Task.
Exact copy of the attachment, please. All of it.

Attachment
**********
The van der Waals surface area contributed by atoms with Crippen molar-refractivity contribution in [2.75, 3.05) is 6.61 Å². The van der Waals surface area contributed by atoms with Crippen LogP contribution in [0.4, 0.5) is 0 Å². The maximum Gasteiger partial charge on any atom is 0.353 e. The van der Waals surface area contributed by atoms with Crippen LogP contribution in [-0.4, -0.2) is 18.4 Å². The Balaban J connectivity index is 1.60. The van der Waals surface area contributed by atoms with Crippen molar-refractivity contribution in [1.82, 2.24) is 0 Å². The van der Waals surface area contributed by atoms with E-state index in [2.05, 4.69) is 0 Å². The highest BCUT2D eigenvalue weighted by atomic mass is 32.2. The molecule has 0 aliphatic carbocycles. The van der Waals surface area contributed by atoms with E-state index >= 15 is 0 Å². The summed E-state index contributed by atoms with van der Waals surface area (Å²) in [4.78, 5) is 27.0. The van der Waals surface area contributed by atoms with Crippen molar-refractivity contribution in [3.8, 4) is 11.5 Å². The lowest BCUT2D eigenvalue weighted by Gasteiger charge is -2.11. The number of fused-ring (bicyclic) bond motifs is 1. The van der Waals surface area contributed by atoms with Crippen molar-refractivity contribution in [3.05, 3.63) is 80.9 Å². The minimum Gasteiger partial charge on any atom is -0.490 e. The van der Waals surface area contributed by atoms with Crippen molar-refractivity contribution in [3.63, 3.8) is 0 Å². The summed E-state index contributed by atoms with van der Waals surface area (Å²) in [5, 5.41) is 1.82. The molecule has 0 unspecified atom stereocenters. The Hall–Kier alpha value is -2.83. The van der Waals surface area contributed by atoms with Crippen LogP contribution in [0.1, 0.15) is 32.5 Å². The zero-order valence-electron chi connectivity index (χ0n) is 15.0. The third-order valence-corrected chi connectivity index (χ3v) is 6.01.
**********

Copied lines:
The van der Waals surface area contributed by atoms with Crippen molar-refractivity contribution in [2.75, 3.05) is 6.61 Å². The van der Waals surface area contributed by atoms with Crippen LogP contribution in [0.4, 0.5) is 0 Å². The maximum Gasteiger partial charge on any atom is 0.353 e. The van der Waals surface area contributed by atoms with Crippen LogP contribution in [-0.4, -0.2) is 18.4 Å². The Balaban J connectivity index is 1.60. The van der Waals surface area contributed by atoms with Crippen molar-refractivity contribution in [1.82, 2.24) is 0 Å². The van der Waals surface area contributed by atoms with E-state index in [2.05, 4.69) is 0 Å². The highest BCUT2D eigenvalue weighted by atomic mass is 32.2. The molecule has 0 aliphatic carbocycles. The van der Waals surface area contributed by atoms with E-state index >= 15 is 0 Å². The summed E-state index contributed by atoms with van der Waals surface area (Å²) in [4.78, 5) is 27.0. The van der Waals surface area contributed by atoms with Crippen molar-refractivity contribution in [3.8, 4) is 11.5 Å². The lowest BCUT2D eigenvalue weighted by Gasteiger charge is -2.11. The number of fused-ring (bicyclic) bond motifs is 1. The van der Waals surface area contributed by atoms with Crippen molar-refractivity contribution in [3.05, 3.63) is 80.9 Å². The minimum Gasteiger partial charge on any atom is -0.490 e. The van der Waals surface area contributed by atoms with Crippen molar-refractivity contribution in [3.63, 3.8) is 0 Å². The summed E-state index contributed by atoms with van der Waals surface area (Å²) in [5, 5.41) is 1.82. The molecule has 0 unspecified atom stereocenters. The Hall–Kier alpha value is -2.83. The van der Waals surface area contributed by atoms with Crippen LogP contribution in [0.1, 0.15) is 32.5 Å². The zero-order valence-electron chi connectivity index (χ0n) is 15.0. The third-order valence-corrected chi connectivity index (χ3v) is 6.01.